Apart from immerse development in the field of information and communication technology, there are also an increasing numbers of new discoveries and inventions that can be a useful tool to develop new things which will lead to economic boost.
One of the many new things develop is an ink which supposedly canbe printed on textiles in a single step to form highly conductive and stretchable connections. This new development is from the researchers of the University of Tokyo.
The newly developed ink is capable of enabling an electronic apparel that includes a sportswear and underwear incorporating sensing devices for measuring a range of biological indicators such as heart rate and muscle contraction.
With the use of this functional ink, the researchers created a wrist-band muscle activity sensor by printing an elastic conductor on a sportswear material and combining it with an organic transistor amplifier circuit. On the other hand the sensor can measure muscle activity by detecting muscle electrical potentials over an area of 4×4 square cms with nine electrodes placed two centimetres apart in a 3×3 grid.
Led Researcher Professor named Takao Someya, said that, “Our team aims to develop comfortable wearable devices. This ink was developed as part of this endeavour,” he added that, “the biggest challenge was obtaining high conductivity and stretchability with a simple one-step printing process.”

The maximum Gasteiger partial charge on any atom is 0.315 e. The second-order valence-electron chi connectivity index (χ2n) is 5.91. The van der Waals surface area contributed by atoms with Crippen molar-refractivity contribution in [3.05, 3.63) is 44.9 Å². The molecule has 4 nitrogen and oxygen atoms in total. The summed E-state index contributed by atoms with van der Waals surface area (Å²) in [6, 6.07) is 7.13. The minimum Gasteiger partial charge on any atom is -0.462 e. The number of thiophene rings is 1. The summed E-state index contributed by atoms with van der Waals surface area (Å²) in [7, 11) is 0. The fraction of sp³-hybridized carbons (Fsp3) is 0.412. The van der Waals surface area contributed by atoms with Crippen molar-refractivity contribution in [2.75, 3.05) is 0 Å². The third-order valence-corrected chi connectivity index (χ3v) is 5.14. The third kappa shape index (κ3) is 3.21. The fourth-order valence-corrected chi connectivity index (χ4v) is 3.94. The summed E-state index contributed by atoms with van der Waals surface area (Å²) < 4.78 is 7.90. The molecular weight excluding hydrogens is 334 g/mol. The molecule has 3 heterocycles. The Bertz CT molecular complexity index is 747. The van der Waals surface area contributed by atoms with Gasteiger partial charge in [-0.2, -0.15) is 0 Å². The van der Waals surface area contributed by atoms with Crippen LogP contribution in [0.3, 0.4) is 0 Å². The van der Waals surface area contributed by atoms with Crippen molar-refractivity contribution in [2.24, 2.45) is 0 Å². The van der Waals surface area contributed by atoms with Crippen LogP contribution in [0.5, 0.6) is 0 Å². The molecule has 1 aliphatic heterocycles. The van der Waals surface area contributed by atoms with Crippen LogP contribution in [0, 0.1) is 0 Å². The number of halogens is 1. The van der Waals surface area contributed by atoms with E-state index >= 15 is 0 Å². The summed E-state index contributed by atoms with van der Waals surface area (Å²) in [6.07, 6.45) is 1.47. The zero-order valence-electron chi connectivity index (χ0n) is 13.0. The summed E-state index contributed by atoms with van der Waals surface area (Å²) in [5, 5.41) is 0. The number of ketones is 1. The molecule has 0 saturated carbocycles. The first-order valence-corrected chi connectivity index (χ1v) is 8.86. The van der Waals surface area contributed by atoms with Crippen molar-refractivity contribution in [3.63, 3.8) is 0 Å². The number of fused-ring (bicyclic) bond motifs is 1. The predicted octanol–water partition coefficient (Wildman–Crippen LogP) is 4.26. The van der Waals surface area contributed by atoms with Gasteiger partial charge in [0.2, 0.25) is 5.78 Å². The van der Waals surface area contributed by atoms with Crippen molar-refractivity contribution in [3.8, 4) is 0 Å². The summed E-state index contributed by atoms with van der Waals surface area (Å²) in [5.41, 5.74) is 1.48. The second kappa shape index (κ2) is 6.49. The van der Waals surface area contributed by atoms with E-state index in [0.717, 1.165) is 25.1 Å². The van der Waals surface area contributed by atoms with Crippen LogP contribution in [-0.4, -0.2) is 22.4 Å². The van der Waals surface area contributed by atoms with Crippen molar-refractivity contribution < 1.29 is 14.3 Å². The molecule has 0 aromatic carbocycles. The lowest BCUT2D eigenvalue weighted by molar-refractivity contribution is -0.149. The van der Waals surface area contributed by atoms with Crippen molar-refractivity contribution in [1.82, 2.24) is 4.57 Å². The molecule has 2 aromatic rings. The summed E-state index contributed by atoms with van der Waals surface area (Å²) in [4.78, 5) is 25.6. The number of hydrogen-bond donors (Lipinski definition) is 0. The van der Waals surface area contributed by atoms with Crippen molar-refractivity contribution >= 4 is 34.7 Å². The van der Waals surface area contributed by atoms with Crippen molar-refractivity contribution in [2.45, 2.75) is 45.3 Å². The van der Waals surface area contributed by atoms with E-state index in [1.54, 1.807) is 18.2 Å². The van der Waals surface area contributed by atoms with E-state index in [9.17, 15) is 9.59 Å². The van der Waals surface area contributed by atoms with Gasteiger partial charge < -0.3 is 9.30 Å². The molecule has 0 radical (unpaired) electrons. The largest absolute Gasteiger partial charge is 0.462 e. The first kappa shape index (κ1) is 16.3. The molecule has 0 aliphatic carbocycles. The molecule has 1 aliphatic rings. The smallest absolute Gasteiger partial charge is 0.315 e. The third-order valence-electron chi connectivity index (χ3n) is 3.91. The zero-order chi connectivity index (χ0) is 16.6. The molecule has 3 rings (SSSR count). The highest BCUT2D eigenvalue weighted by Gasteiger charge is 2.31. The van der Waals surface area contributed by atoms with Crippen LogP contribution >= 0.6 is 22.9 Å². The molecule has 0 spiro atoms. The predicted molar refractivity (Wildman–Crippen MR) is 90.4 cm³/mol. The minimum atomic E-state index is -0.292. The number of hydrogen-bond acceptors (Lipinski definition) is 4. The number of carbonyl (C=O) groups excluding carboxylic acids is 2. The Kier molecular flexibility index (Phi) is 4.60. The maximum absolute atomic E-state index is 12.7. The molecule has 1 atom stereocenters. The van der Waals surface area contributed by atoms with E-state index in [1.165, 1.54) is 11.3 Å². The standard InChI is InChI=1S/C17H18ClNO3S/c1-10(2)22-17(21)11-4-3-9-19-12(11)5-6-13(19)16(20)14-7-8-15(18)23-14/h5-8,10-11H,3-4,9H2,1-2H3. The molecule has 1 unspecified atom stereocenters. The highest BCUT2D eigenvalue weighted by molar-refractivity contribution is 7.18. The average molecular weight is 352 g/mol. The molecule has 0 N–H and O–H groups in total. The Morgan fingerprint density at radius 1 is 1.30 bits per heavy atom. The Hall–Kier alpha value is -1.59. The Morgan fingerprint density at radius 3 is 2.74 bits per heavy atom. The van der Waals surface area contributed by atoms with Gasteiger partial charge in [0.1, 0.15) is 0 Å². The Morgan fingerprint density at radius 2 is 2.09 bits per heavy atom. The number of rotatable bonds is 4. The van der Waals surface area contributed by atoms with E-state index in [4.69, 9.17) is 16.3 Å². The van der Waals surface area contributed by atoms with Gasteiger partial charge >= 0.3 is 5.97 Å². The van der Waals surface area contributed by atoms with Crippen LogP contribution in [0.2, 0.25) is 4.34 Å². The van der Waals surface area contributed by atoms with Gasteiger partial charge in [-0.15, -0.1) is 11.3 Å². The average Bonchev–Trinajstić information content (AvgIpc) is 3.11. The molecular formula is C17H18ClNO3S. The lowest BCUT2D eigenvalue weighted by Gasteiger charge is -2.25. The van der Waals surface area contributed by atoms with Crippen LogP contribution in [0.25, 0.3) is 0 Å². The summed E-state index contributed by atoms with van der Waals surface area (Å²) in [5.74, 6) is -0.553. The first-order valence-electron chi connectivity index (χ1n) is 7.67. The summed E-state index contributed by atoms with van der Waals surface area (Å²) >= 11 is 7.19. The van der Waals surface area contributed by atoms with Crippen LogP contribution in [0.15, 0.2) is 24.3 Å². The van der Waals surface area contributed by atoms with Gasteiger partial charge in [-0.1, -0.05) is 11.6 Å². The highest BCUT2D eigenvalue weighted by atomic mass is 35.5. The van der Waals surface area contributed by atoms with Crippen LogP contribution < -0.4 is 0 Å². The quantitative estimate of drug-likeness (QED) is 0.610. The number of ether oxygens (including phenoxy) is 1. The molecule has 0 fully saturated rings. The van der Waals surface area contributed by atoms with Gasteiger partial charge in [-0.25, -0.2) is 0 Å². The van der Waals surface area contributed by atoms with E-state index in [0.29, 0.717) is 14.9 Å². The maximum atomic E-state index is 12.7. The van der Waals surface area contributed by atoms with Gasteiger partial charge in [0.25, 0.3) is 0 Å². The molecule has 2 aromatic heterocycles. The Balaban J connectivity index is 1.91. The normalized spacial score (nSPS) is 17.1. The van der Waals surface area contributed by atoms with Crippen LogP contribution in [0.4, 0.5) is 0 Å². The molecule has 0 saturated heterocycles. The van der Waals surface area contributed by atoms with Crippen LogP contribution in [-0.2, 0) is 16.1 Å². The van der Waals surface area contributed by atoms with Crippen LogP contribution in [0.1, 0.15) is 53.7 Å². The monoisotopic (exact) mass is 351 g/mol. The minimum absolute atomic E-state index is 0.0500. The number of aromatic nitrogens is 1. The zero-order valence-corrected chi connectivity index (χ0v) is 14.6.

Transistors, for instance, LED and solar panels are some kinds of current printed electronics. These can be printed on a plastic or paper however it can be hard. Therefore, what was proven after the experiment is that it is difficult to make an ink that is both highly conductive and elastic without a complicated multi-step printing process.
The functional new ink is composed of a silver flakes, organic solvent, fluorine rubber and fluorine surfactant and exhibits high conductivity even when it is stretched to more than three times its original length.
Someya said that, “we were able to achieve this by use of a surfactant that allowed the silver flakes to self-assemble at the surface of the printed pattern, ensuring high conductivity.”